For my part – since obviously I am blogging about letterlocking because it is something I work on too – I have working on the British State Papers from the early 1600s, and have started to see trends in the material. For instance, in the material I work on (mainly State Papers Foreign, Spain, c. 1600-1610), tuck-and-sealed letters are relatively uncommon, and most of the surviving letters have been sent as fairly large packets fastened at one end with a paper band or with string. This appears to carry similar meaning to other aspects of material respect mentioned above, such as significant space. That is to say, this type of letterlock appears to have been the expected form when writing in a (semi-)official capacity in early modern England – not unlike sending forms and documents in an A4-size envelope to your job centre today.

But at the moment, my findings – if you can call them that – are little more than impressionistic. As a (part-time) corpus linguist, I firmly believe in quantitative evidence, and am reluctant to identify trends unless I can see the numbers. But I mean to keep working on this and hope to publish in due course.

But let’s go back to the question I posed above: can we tell how people would have reacted to different ways in which letters they received were locked?

Next week, I will be attending the Epistolary Cultures conference at York, and a part of my paper touches on this very question. In the Cecil Papers, there survives a delightful sequence of letters between Sir Robert Cecil, Secretary of State for King James I/VI, and his teenage son William. In a letter dated 15 May [1607?] (CP 228/19), Cecil comments on his son’s developing letter-writing skills:

I haue also sent yow a peece of paper fowlded as gentlemen vse to write theire letters, where yours are lyke those that come out of a grammer schoole.

Explicit information or instructions regarding material practices of letter-writing in the early modern period are in fact quite rare. Passages revealing how contemporaries understood and interpreted said material practices are even rarer. Most of our information on letterlocking has to be reconstructed from surviving letters themselves, since passages like this one ultimately raise more questions than they answer. Having said that, I still think this is a great passage, and we can gather several points out of it:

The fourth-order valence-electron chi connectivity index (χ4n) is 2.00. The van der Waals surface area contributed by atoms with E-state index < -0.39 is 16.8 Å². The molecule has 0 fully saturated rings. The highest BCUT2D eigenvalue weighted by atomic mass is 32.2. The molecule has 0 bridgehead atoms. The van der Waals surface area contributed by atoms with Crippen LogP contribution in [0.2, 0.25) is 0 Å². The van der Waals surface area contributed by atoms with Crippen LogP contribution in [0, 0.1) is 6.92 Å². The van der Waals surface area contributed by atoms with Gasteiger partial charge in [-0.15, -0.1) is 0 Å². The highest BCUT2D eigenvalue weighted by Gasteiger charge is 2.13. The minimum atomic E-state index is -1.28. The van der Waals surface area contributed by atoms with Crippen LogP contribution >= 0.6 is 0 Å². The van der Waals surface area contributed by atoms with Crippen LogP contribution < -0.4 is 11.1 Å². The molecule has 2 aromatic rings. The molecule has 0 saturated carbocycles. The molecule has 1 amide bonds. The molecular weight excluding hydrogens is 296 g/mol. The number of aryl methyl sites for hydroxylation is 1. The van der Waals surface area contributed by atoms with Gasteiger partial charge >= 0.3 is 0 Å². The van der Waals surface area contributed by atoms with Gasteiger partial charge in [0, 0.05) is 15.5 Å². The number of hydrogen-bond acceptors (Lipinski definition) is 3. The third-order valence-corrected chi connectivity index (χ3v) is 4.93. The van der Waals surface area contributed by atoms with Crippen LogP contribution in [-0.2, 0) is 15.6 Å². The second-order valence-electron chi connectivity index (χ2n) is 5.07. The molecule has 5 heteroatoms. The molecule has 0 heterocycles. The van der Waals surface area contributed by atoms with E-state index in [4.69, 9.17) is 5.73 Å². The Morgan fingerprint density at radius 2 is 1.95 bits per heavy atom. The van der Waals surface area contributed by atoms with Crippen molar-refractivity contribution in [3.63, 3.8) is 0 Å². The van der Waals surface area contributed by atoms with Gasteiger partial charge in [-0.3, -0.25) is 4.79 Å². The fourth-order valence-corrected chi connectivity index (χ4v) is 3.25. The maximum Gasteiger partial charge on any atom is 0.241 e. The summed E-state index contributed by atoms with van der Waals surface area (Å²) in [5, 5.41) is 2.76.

1. letterlocking was taught in grammar school;
  2. gentlemen folded their letters differently from what was taught in grammar school;
  3. this fact is significant enough for Cecil to want to correct his teenage son in his letterlocking practices.

But there are several things that we cannot immediately infer:

  1. how were children in grammar school taught to fold and secure their letters?
  2. how did gentlemen fold their letters?
  3. did William Cecil learn grammar-school-letterlocking in grammar school, or somewhere else? and why did he use it at all in writing to his father?
  4. and, to my mind most curiously, why did Robert Cecil enclose “a peece of paper fowlded as gentlemen vse to write theire letters” – instead of just folding the letter he says this in in the desired way??

For my answers to these questions, you’ll have to come to York next week!  ..But I hope to write this study up for publication anon. My fingers itch for a broader quantitative survey, but we also need lots of case studies in order to get at the nuances of early modern letterlocking practices.

ETA 13.3.2016:

I forgot to point to two posts about letterlocking on Collation, the wonderful Folger Shakespeare Library blog:

ETA 21.6.2016: some small corrections made to the text.


* One person who may have compiled a requisite database for a broad survey of letterlocking practices is Susan Whyman, who writes of having “systematically examined” numerous collections of letters for criteria including “paper, handwriting, spelling, outside address and title, stamps, docketing practices, franks, inside spacing and layout, margins, salutation, forms of address, closure and signature”, etc (Whyman 1999: 3). Whether she has charted letterlocking as well is uncertain; as is if this information will ever be made publicly available.


Daybell, James. 2012. The Material Letter in Early Modern England. London: Palgrave Macmillan.

Gibson, Jonathan. 1997. “Significant space in manuscript letters.” The Seventeenth Century 12(1): 1–9.

Sternberg, Giora. 2009. “Epistolary ceremonial: Corresponding status at the time of Louis XIV”. Past & Present 204: 33-88.

Whyman, Susan. 1999. ” ‘Paper visits’: The post-Restoration letter as seen through the Verney archive”. In Rebecca Earle (ed.), Epistolary Selves: Letters and Letter Writers 1600-1945. Aldershot: Ashgate Press, 15-36.

Wolfe, Heather. 2012. ” ‘Neatly sealed, with silk, and Spanish wax or otherwise’. The practice of letter-locking with silk floss in early modern England”. In S. P. Cerasano & Steven W. May (eds.), In the Prayse of Writing: Early Modern Manuscript Studies. Essays in Honour of Peter Beal. London: The British Library, 169-189.